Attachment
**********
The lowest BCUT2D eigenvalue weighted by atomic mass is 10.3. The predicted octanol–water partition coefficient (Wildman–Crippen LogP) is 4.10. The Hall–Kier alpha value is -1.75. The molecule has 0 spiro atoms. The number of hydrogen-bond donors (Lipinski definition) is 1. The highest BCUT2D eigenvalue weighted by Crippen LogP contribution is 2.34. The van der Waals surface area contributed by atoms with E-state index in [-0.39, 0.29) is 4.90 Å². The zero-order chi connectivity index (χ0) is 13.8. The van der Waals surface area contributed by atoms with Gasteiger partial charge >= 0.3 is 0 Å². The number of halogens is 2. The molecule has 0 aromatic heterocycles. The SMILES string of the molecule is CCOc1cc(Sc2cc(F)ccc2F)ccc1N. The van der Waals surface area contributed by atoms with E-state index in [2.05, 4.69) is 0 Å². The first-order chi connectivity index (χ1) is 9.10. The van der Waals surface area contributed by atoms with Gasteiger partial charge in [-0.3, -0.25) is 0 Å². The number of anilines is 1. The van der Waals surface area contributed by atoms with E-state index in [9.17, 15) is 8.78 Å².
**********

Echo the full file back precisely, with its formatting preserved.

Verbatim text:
The lowest BCUT2D eigenvalue weighted by atomic mass is 10.3. The predicted octanol–water partition coefficient (Wildman–Crippen LogP) is 4.10. The Hall–Kier alpha value is -1.75. The molecule has 0 spiro atoms. The number of hydrogen-bond donors (Lipinski definition) is 1. The highest BCUT2D eigenvalue weighted by Crippen LogP contribution is 2.34. The van der Waals surface area contributed by atoms with E-state index in [-0.39, 0.29) is 4.90 Å². The zero-order chi connectivity index (χ0) is 13.8. The van der Waals surface area contributed by atoms with Gasteiger partial charge >= 0.3 is 0 Å². The number of halogens is 2. The molecule has 0 aromatic heterocycles. The SMILES string of the molecule is CCOc1cc(Sc2cc(F)ccc2F)ccc1N. The van der Waals surface area contributed by atoms with E-state index in [2.05, 4.69) is 0 Å². The first-order chi connectivity index (χ1) is 9.10. The van der Waals surface area contributed by atoms with Gasteiger partial charge in [-0.3, -0.25) is 0 Å². The number of anilines is 1. The van der Waals surface area contributed by atoms with E-state index in [9.17, 15) is 8.78 Å².